Guide to Transitioning From In-Person to Online Therapy
We live in an interesting time when social contact needs to be kept to a minimum – or avoided entirely. Thankfully, technology is paving the way to prevent the disruption of certain services, including getting therapy. But online therapy isn’t exactly a new concept. For many years, some practitioners have been assisting clients remotely. And with the availability of apps and online tools you can use to connect with your therapist, there’s no reason why you should miss a single session, especially in these challenging times.
How is online therapy different?
Many people who are used to getting in-person treatment needs to adjust their expectations about online therapy. According to https://top10.com/online-therapy, any type of counseling received in the comfort of your home while in front of a computer or any digital device counts as online therapy. Yes, it is convenient and accessible for some – but others might feel some level of discomfort in the beginning.
Moreover, you might want to verify with your insurance provider first if they will pay for online sessions. It’s also essential that you choose a therapist within your home state as it could also impact your ability to file a claim. Lastly, one significant difference with an online therapy session is that it’s not suitable when you are experiencing a crisis or emergency situation.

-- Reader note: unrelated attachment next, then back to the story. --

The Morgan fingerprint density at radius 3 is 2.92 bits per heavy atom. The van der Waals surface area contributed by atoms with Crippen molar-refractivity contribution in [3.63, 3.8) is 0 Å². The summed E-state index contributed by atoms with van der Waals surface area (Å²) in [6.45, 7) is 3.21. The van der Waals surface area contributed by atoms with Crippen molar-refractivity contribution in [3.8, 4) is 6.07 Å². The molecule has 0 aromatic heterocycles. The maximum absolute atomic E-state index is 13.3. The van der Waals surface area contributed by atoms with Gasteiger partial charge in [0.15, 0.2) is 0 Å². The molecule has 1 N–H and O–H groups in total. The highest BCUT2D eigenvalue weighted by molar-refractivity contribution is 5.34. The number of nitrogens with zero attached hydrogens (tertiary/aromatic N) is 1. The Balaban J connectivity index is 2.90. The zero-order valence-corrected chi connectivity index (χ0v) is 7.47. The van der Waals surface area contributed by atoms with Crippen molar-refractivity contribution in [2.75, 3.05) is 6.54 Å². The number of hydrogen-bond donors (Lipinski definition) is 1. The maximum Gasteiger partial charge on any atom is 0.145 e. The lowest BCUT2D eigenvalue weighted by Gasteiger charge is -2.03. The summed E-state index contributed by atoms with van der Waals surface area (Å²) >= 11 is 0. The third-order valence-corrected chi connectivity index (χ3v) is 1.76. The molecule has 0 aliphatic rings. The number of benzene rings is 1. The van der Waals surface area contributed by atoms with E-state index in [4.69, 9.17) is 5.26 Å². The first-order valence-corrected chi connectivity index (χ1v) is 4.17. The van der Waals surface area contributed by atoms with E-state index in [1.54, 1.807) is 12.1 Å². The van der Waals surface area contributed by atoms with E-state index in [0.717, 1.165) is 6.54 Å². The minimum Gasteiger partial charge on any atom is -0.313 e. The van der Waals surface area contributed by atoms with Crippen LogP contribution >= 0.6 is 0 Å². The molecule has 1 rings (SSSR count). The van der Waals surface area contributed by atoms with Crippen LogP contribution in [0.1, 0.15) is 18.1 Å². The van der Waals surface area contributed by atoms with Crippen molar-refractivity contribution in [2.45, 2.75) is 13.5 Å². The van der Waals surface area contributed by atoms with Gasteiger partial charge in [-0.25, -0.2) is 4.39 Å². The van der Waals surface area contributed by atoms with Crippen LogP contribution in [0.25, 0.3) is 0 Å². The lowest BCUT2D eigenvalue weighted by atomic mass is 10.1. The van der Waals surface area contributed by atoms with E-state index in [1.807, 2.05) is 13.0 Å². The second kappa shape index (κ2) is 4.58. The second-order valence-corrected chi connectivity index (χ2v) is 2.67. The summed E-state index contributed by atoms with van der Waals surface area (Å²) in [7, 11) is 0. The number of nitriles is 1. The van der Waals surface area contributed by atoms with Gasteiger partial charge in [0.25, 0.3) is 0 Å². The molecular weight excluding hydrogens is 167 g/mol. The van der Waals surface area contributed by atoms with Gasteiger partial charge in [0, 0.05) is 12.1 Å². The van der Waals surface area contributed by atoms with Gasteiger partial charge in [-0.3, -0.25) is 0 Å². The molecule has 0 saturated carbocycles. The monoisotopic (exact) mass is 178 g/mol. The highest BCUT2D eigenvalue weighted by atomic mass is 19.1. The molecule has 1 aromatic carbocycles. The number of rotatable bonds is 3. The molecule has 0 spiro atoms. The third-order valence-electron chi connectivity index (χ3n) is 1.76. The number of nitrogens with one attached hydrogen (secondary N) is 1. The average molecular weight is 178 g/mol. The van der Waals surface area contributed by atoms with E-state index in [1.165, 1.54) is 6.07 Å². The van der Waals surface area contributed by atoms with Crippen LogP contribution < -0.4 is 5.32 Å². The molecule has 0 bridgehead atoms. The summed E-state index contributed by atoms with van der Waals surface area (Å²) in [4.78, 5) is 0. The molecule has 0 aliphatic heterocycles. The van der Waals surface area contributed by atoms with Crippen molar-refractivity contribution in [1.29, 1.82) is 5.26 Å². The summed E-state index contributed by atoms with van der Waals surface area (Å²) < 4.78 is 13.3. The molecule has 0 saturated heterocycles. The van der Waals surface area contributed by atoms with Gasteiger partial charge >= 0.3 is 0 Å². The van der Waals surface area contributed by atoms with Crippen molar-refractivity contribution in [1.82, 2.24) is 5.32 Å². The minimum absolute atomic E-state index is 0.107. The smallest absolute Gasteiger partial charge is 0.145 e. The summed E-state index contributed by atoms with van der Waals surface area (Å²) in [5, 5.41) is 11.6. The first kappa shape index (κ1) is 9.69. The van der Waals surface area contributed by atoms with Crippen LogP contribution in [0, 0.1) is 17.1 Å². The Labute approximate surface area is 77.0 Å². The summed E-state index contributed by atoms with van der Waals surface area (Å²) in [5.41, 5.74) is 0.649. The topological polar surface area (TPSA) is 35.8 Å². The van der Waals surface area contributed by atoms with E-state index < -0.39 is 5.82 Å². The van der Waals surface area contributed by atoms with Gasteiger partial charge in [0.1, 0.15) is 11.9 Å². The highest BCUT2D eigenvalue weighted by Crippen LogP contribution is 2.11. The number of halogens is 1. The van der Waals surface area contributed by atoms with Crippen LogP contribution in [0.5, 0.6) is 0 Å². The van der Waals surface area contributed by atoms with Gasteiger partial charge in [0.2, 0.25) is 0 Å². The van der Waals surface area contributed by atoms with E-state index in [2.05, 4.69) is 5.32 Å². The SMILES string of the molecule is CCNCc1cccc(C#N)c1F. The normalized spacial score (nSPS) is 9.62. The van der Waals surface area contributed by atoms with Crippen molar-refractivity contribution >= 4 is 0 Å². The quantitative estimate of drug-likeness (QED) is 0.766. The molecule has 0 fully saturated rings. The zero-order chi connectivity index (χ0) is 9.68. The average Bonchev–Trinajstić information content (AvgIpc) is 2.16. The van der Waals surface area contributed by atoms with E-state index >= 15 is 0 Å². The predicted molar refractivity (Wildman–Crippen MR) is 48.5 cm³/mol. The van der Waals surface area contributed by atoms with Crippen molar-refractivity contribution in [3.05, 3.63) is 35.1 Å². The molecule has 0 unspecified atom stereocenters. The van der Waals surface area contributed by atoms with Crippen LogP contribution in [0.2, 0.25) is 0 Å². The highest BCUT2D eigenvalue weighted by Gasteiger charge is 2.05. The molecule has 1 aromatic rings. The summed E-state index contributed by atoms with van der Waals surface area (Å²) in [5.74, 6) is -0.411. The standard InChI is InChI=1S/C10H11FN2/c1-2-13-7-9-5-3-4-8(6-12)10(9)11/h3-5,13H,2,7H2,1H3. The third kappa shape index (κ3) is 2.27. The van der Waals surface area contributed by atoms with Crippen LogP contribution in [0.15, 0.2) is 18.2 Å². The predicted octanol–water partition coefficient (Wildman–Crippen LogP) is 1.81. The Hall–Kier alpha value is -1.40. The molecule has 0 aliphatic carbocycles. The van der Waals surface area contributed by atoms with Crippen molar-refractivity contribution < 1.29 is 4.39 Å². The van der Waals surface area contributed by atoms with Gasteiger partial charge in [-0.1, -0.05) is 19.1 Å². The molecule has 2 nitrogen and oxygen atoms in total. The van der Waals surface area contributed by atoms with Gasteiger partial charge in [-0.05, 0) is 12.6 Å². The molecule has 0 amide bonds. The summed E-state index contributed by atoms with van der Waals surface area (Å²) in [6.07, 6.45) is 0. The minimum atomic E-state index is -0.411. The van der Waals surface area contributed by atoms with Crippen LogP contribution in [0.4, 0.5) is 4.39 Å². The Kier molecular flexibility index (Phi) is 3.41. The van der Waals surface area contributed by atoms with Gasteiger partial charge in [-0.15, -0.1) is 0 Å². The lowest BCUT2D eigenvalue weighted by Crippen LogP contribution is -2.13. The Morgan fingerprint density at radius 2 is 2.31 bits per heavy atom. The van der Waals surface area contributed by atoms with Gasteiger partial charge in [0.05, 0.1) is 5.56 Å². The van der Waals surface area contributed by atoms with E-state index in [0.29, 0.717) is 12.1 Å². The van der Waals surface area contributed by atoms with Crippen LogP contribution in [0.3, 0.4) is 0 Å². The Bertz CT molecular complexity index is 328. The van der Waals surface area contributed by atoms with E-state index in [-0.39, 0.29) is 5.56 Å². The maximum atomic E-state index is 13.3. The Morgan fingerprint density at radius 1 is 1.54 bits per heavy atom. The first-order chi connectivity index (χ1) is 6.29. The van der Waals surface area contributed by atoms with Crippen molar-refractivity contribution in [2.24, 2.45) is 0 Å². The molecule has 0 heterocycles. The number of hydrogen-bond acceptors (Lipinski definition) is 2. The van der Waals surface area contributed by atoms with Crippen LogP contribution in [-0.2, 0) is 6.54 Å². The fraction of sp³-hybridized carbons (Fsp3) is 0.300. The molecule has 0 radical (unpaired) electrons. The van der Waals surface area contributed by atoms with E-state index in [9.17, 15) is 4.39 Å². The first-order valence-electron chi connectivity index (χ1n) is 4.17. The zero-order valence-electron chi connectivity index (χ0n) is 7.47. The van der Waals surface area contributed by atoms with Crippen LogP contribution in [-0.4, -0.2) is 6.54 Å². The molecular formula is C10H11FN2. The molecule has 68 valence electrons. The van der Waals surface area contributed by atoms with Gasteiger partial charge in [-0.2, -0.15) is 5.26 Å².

Is it possible to keep the same therapist?
Before transitioning to online therapy, make sure to inquire about if there are virtual options you can consider for your treatment. If your therapist proactively offers these options, you may want to clarify how it will change your sessions. What type of virtual channel does your therapist prefer? Will you be conversing through video calls? Speaking over the phone? Or using a chat application? Choosing a method that works for both you and your therapist is critical to the success of each session.
The importance of body language
Another thing that matters when you transition from in-person to online therapy is how it diminishes the ability of your therapist to read your body language. That’s why it’s always better to consider video calls rather than ordinary phone calls or chats. It would also help if you can recreate the same ambiance when you move to online sessions. For instance, if you always sit on a couch during in-person sessions, you may want to do the same during a video call.
Online therapy may not be applicable for all
Online therapy is indeed an excellent innovation to receiving treatment for mental and emotional conditions. However, there are instances when it isn’t always applicable. Your therapist may use different treatment methods that won’t work virtually. As such, discussing this option extensively with your therapist will ensure that you still get holistic treatment despite not being in the same room together.
In conclusion, online therapy does help a lot of people cope and receive treatment, even when the physical distance is inevitable. Before you transition, talk to your therapist about options, implications, and what you can expect from each virtual session.